I have zero desire to watch any of those shows. They don’t look appealing to me. They’re not interesting topics to me. They’re not entertaining to me. The tones they are using are not ones that I enjoy.
As an English major, I had to contend with this attitude in the literary world constantly.
I took college courses for 5 years (I transferred schools halfway through and lost a whole bunch of credits). In that time, I was required to read Pride & Prejudice three different times.
Is it well-written? Sure. But is it SO GOOD that it’s one of the only books that everyone has to be required to read? Of course not.
Yet it would be heresy for someone – especially one who presents himself as an author – to publicly state that Pride & Prejudice is kinda boring and overrated.
“You didn’t even TRY to like it!” You might say.
I keep trying – and failing – to get into these books
As a 36-year old man, I’m at a point in my life where I can read whatever I want. And there are times when I want to try to sit down and read something that is presented as an all-time classic or even a modern work of literary genius.
Combine that with my desire for self improvement and my interest in business, and there are lists of books out there that all have the same books on them – choosing my next book should be a no-brainer.
So I get optimistic, thinking THIS will be the time I get some great insight from one of these life-changing books!
I start reading, get supremely bored, and wind up putting down the book permanently.
This happened with some inarguable classics, like:
- A Confederacy of Dunces, which not only wasn’t amusing to me, but also kinda grossed me out enough to not want to keep reading.
- The Alchemist, a story so yawn-inducing that I can’t tell you one thing about it.
- The Brothers Karamazov (see The Alchemist)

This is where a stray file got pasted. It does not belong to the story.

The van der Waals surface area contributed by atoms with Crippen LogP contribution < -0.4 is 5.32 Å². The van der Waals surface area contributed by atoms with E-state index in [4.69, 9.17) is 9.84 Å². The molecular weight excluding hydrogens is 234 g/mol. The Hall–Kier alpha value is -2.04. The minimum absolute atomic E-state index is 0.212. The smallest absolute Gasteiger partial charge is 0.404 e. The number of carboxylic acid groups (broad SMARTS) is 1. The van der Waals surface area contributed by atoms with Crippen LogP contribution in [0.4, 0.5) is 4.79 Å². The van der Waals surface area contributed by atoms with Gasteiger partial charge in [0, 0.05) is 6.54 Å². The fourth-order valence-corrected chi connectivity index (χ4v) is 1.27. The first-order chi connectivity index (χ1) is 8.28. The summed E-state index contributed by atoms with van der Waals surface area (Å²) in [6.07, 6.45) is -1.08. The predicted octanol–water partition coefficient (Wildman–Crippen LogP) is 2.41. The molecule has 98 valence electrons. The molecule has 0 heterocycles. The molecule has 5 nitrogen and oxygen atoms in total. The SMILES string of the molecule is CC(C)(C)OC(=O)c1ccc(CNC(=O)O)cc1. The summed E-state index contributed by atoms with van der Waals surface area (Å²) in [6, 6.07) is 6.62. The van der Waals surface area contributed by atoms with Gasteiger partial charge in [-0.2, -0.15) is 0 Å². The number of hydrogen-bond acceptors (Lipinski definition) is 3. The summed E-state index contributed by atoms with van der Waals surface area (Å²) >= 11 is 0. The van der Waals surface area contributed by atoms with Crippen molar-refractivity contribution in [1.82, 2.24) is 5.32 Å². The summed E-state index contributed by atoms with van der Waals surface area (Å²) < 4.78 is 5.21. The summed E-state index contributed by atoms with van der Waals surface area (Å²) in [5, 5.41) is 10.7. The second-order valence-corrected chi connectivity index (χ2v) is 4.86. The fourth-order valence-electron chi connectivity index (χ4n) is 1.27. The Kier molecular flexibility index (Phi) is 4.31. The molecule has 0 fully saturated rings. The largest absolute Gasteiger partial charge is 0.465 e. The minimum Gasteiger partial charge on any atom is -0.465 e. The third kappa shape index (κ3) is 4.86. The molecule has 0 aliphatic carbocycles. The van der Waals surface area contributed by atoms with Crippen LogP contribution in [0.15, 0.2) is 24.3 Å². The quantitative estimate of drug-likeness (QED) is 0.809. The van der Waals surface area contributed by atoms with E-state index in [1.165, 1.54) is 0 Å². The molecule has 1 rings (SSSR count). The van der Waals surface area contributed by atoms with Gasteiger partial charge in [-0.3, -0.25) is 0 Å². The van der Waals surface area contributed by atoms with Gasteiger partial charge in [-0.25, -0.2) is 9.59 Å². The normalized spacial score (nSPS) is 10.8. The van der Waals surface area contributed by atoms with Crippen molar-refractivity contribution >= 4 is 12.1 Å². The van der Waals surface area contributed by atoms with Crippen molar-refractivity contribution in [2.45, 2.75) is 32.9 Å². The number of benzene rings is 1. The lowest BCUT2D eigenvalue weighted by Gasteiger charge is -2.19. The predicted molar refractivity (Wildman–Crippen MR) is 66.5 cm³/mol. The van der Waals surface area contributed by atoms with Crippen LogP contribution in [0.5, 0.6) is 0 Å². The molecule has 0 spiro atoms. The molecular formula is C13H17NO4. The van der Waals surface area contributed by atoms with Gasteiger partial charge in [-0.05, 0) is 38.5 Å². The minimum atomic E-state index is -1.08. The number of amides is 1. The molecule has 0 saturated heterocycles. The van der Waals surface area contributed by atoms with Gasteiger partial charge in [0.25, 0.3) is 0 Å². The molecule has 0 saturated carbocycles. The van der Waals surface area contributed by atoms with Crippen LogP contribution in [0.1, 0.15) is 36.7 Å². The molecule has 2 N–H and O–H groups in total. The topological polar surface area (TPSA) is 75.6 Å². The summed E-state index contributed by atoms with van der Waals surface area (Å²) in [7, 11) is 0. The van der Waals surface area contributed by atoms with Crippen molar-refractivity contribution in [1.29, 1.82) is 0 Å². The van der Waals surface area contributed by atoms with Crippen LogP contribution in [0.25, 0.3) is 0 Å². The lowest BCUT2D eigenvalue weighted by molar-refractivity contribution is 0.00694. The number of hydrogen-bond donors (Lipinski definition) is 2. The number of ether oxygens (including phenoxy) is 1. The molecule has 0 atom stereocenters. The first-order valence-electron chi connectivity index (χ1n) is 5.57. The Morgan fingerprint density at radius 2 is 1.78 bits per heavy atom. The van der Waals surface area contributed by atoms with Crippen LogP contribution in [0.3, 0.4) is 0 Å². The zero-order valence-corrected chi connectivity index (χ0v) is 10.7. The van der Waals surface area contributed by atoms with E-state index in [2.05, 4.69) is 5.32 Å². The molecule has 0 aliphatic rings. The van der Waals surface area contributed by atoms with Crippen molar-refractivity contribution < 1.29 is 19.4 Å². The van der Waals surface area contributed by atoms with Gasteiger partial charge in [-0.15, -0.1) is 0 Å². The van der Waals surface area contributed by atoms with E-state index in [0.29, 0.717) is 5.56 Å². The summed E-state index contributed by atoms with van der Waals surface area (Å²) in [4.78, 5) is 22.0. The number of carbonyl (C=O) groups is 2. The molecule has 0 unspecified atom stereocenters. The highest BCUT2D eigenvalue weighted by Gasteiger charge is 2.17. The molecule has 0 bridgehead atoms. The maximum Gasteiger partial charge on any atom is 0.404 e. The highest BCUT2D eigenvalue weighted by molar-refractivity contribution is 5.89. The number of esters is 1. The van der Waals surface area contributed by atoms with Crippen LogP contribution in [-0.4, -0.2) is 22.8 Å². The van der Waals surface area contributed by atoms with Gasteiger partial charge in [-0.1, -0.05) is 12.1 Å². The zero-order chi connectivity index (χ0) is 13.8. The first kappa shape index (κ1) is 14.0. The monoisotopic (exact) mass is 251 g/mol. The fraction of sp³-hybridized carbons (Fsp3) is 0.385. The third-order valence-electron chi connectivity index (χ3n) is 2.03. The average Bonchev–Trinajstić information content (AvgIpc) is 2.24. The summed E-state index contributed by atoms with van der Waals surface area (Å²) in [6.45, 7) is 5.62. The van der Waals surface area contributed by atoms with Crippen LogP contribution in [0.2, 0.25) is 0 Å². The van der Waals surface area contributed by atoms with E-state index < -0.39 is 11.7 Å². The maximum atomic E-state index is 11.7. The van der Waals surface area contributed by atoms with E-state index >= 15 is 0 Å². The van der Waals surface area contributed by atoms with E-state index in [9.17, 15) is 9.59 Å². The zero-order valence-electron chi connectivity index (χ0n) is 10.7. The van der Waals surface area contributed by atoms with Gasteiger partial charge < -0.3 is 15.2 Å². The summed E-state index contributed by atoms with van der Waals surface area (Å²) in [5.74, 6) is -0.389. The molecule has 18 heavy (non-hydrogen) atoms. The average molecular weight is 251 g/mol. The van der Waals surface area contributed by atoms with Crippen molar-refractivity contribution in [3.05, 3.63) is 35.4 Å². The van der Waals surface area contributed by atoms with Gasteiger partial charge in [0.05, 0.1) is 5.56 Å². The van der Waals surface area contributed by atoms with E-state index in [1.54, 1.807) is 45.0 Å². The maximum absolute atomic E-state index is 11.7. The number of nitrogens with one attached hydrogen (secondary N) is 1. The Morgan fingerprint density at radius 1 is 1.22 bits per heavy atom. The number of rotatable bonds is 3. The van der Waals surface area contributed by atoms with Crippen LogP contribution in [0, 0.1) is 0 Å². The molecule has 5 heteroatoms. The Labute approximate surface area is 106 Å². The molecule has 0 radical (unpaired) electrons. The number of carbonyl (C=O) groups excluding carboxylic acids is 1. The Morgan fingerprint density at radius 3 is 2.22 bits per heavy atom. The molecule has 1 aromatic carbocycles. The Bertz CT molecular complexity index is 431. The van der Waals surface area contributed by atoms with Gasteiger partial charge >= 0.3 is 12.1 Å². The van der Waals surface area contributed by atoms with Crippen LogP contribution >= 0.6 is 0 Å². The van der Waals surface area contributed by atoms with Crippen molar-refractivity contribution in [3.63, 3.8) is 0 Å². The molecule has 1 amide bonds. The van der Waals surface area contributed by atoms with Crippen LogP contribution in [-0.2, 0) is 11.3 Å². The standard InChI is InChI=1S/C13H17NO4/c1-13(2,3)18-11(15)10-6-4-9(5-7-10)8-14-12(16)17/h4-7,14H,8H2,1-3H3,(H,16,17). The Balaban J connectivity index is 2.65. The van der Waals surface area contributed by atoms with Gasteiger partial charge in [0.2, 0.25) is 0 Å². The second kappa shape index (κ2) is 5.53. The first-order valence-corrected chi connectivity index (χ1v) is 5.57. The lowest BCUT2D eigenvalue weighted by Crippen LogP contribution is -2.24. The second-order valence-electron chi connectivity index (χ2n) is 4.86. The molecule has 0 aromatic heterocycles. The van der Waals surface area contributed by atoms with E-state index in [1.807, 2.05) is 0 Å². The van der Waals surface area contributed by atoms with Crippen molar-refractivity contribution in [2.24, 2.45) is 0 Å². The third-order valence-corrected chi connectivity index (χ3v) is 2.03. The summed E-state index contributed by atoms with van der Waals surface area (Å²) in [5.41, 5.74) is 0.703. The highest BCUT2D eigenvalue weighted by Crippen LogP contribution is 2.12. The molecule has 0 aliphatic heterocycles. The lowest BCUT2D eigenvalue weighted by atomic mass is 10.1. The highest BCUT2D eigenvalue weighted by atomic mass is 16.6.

- Deep Work, which suffers the same fate as a billion other business and productivity advice books: constantly repeating and highlighting the same point over and over again just to fill out a book when it could be a pretty short blog post.
- Greenlights, the Matthew McConaughey autobiography that had some interesting parts, but by the time he was describing his fifth or sixth wet dream, I was out. He seems likable but also seems to be up his own butt at a Radiohead-depth.
- Zen and the Art of Motorcycle Maintenance, which I just put down in the past week after a few chapters. It had a few spots where I really thought it was going somewhere, but it just felt aimless, pointless, and boring.
These books aren’t alone. There are others that I’ve put down and never picked up again. I just had those books handy.
There’s also a wide swath of books that, like Breaking Bad, I just have no interest in consuming.
I’m not getting into epic fantasy and hobbit stuff. Your Tolkien stories are no good here.
Same with Harry Potter. Harry Potter has become a weird cult for alleged grown-ups. You’re not a Muggle or whatever it is. You’re a person who is still reading young adult stories. You might as well be wearing t-shirts with Goosebumps characters on them.
Spirituality-focused books. The Power of Now and other books Oprah is hawking. The sheer number of people who take to these things just because a celebrity recommends them fascinates me. I don’t get my spirituality from some dude I’ve never heard of or who purports to be an expert on the subject. I get it from God, so I’ll read stuff God has written.
Anything with swearing in the title. You Are a Badass or the litany of books with the word Fck on the cover. You’re not edgy or interesting. You’re lazy. It’s a pure sign that it’s an also-ran book that has no meat to it.